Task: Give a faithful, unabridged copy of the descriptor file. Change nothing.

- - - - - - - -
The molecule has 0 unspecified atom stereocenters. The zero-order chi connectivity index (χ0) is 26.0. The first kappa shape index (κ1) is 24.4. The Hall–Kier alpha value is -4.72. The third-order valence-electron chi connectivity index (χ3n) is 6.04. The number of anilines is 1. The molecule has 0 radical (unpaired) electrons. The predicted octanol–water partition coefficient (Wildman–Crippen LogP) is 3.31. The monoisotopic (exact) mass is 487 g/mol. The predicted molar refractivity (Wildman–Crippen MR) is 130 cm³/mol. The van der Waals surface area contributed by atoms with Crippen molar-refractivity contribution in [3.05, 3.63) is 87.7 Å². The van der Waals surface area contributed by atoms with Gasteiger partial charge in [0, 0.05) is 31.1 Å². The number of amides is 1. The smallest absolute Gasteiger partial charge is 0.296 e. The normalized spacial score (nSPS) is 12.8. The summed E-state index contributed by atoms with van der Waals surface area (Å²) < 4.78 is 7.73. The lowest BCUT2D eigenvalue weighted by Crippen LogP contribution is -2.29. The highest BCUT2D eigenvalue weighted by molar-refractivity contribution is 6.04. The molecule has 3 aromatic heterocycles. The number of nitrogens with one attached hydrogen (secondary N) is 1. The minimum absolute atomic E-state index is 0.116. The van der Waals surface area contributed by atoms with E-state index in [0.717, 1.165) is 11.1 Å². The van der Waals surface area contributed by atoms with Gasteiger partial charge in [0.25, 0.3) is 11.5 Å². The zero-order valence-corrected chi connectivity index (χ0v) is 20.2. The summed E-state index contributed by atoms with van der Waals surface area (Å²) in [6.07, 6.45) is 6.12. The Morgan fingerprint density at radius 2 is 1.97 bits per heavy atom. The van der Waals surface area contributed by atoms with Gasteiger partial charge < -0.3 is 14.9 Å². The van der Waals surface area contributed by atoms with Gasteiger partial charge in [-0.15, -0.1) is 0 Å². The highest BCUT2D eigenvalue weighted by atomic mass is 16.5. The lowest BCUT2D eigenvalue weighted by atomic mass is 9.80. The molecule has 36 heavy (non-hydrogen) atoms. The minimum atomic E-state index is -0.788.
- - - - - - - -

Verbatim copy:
The molecule has 0 unspecified atom stereocenters. The zero-order chi connectivity index (χ0) is 26.0. The first kappa shape index (κ1) is 24.4. The Hall–Kier alpha value is -4.72. The third-order valence-electron chi connectivity index (χ3n) is 6.04. The number of anilines is 1. The molecule has 0 radical (unpaired) electrons. The predicted octanol–water partition coefficient (Wildman–Crippen LogP) is 3.31. The monoisotopic (exact) mass is 487 g/mol. The predicted molar refractivity (Wildman–Crippen MR) is 130 cm³/mol. The van der Waals surface area contributed by atoms with Crippen molar-refractivity contribution in [3.05, 3.63) is 87.7 Å². The van der Waals surface area contributed by atoms with Gasteiger partial charge in [0, 0.05) is 31.1 Å². The number of amides is 1. The smallest absolute Gasteiger partial charge is 0.296 e. The normalized spacial score (nSPS) is 12.8. The summed E-state index contributed by atoms with van der Waals surface area (Å²) < 4.78 is 7.73. The lowest BCUT2D eigenvalue weighted by Crippen LogP contribution is -2.29. The highest BCUT2D eigenvalue weighted by molar-refractivity contribution is 6.04. The molecule has 3 aromatic heterocycles. The number of nitrogens with one attached hydrogen (secondary N) is 1. The minimum absolute atomic E-state index is 0.116. The van der Waals surface area contributed by atoms with E-state index in [0.717, 1.165) is 11.1 Å². The van der Waals surface area contributed by atoms with Gasteiger partial charge in [0.25, 0.3) is 11.5 Å². The zero-order valence-corrected chi connectivity index (χ0v) is 20.2. The summed E-state index contributed by atoms with van der Waals surface area (Å²) in [6.07, 6.45) is 6.12. The Morgan fingerprint density at radius 2 is 1.97 bits per heavy atom. The van der Waals surface area contributed by atoms with Gasteiger partial charge < -0.3 is 14.9 Å². The van der Waals surface area contributed by atoms with Gasteiger partial charge in [-0.15, -0.1) is 0 Å². The highest BCUT2D eigenvalue weighted by atomic mass is 16.5. The lowest BCUT2D eigenvalue weighted by atomic mass is 9.80. The molecule has 36 heavy (non-hydrogen) atoms. The minimum atomic E-state index is -0.788.